Even though we ARE Nikon lovers,we are NOT affiliated with Nikon Corp. in any way.

English German French

Sign up Login
Home Forums Articles Galleries Recent Photos Contest Help Search News Workshops Shop Upgrade Membership Recommended
members
All members Wiki Contests Vouchers Apps Newsletter THE NIKONIAN™ Magazines Podcasts Fundraising

DX Lenses and Crop Factor

dperry23

US
5 posts

Click to send email to this author Click to send private message to this author
dperry23 Registered since 02nd Mar 2013
Tue 12-Mar-13 12:33 PM

When using FX lenses on a DX camera, we use the crop factor to ensure we are choosing the best lens for the job. However, if a lens is labled DX, do we take the focal length at face value, or do we have to apply the crop factor as well?

Leonard62

Pa, US
4419 posts

Click to send email to this author Click to send private message to this author

#1. "RE: DX Lenses and Crop Factor" | In response to Reply # 0

Leonard62 Gold Member Awarded for excellent contributions and sharing his in-depth knowledge and experience with the community, especially of Nikkor Lenses Writer Ribbon awarded for his contributions to the Nikonians Resources articles library Nikonian since 15th Mar 2009
Tue 12-Mar-13 12:00 PM

> However,
>if a lens is labled DX, do we take the focal length at face
>value, or do we have to apply the crop factor as well?

Actually you do both. The AFS 35mm f1.8 DX lens is a 35mm lens no matter what camera you put it on. However on a DX camera body it will have the same view angle as a 52.5 mm lens on a FX body.

Len


Visit my Nikonians gallery.

WD4MLA

Sylva, US
951 posts

Click to send email to this author Click to send private message to this author

#2. "RE: DX Lenses and Crop Factor" | In response to Reply # 0

WD4MLA Silver Member Nikonian since 10th Nov 2002
Tue 12-Mar-13 12:08 PM

The short answer is the crop factor applies to both FX & DX lens.

When I shot film I had a 24mm lens for landscapes. Now that I shoot digital and use a DX camera, I bought a 16-85VR lens so the 16mm will give me the field of view that I got on the 24mm film camera.

Jerry Jaynes
Great Smoky Mountains
of North Carolina

http://www.flickr.com/photos/by_jerry_jaynes/

MEMcD

US
31313 posts

Click to send email to this author Click to send private message to this author

#3. "RE: DX Lenses and Crop Factor" | In response to Reply # 0

MEMcD Moderator In depth knowledge in various areas Nikonian since 24th Dec 2007
Tue 12-Mar-13 03:50 PM

Hi Demetrius,

Welcome to Nikonians!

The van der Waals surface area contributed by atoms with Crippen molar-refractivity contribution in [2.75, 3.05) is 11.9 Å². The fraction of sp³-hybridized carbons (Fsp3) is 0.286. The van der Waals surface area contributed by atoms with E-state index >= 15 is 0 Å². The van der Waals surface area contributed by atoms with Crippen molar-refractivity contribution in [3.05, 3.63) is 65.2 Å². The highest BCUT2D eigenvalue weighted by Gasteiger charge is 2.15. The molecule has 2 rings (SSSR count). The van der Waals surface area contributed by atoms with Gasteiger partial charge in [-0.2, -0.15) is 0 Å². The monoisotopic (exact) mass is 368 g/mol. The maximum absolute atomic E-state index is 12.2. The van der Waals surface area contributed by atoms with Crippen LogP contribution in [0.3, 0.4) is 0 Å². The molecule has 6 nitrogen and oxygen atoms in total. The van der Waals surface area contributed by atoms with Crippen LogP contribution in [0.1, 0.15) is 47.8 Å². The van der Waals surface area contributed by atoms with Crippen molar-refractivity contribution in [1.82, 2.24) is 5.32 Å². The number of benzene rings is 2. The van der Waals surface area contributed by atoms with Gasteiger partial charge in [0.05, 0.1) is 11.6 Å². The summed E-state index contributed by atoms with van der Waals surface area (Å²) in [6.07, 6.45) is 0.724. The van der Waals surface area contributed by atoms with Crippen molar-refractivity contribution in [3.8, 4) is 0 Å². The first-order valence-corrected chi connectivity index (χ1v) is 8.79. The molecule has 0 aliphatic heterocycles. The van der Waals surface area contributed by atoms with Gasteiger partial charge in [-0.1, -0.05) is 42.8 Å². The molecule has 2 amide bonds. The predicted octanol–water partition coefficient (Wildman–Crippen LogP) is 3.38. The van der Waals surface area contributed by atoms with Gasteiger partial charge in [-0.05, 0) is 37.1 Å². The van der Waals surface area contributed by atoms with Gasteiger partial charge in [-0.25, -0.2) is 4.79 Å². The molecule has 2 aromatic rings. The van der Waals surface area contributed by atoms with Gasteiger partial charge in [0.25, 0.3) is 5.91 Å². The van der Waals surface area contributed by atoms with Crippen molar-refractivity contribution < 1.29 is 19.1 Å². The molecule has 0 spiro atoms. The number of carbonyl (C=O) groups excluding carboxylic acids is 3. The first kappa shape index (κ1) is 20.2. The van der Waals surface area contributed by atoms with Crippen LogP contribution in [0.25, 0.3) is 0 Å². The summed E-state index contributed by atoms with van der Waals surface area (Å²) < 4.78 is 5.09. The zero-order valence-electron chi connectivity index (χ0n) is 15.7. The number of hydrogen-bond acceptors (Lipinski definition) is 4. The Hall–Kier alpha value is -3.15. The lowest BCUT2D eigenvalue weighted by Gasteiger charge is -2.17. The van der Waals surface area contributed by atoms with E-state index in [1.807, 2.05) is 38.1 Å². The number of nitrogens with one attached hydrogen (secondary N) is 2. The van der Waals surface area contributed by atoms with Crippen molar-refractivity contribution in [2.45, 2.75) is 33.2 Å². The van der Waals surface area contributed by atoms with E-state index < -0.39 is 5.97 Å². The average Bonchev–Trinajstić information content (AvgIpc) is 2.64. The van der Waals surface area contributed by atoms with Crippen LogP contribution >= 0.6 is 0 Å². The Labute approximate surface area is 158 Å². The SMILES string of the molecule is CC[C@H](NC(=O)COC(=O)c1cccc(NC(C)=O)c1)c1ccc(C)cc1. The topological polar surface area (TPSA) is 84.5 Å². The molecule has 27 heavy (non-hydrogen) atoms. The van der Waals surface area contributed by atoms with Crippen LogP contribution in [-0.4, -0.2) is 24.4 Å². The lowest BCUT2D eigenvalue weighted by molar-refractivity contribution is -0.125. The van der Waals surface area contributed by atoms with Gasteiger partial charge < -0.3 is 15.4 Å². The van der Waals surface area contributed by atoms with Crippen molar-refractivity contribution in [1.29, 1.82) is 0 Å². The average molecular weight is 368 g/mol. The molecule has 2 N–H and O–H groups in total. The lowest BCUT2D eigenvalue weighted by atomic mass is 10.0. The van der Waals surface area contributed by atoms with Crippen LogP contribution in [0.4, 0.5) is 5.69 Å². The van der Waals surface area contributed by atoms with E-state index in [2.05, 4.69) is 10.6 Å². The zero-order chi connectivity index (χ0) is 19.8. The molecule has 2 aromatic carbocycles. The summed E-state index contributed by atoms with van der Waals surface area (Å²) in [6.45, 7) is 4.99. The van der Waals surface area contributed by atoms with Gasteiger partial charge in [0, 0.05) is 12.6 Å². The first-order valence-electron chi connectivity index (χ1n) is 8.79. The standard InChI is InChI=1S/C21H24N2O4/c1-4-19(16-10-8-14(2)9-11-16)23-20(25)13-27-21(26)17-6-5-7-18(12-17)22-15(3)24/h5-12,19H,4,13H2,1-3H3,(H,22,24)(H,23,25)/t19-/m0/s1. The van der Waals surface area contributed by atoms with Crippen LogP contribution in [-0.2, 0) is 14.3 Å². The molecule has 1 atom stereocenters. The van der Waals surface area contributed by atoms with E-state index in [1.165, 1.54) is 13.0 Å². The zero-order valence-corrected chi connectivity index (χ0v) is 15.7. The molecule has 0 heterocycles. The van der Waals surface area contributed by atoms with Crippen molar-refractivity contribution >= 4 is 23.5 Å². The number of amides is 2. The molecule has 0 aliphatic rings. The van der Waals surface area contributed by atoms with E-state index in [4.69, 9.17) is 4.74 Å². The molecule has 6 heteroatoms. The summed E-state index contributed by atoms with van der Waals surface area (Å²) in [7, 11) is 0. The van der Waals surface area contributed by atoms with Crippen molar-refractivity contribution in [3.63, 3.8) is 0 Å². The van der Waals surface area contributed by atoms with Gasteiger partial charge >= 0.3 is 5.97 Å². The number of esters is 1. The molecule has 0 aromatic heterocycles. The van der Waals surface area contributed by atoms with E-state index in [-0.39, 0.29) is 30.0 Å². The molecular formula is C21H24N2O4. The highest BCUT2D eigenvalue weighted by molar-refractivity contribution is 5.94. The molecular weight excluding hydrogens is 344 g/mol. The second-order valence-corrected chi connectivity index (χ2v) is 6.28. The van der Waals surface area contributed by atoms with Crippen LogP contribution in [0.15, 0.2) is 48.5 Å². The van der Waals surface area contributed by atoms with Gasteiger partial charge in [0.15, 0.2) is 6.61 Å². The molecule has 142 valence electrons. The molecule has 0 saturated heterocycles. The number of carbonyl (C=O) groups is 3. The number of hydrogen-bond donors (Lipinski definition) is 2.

The focal length of FX lenses and DX lenses are the same.
DX lenses project a smaller image circle at the sensor plane than FX lenses.
Since the sensor plane is in the same location on both FX and DX bodies as well as film bodies the "1.5 X crop factor" applies to All lenses when they are mounted on a DX body.
Good Luck and Enjoy your Nikons!

Best Regards,
Marty

avm247

Rancho Cordova, US
18758 posts

Click to send email to this author Click to send private message to this author

#4. "RE: DX Lenses and Crop Factor" | In response to Reply # 0

avm247 Moderator Awarded for high skills in documentary architecture and aviation photography Donor Ribbon. Awarded for his support to the Fundraising Campaign 2014 Charter Member
Tue 12-Mar-13 05:28 PM

I think in terms of a 35mm film camera (135 format) with a negative of 36mm x 24mm. When I think of lenses and focal lengths, I think in terms of what that lens will give me as an angle of view with respect to a 35mm film or FX digital camera:
24mm = 84 degrees
35mm = 62 degrees
50mm = 46°

In DX format:
24mm = 61°
35mm = 44°
50mm = 31°30'

But I'm not comfortable learning the angle of view for DX focal lengths, so I translate to FX angle of views with the 1.5x crop.

In FX, a normal lens is the 50mm lens with 46° angle of view in DX, a 35mm x 1.5 = 52.5mm whic is pretty close to 50mm and has an angle of view of 44° ... making it a "normal lens" for DX bodies.

Long story longer, yes, do the crop factor thing if you think in terms of film/FX lenses and are comfortable with it.

I hope that makes sense.


Anthony

The Moderator Page and My Gallery
The important things in life are simple; the simple things are hard.

G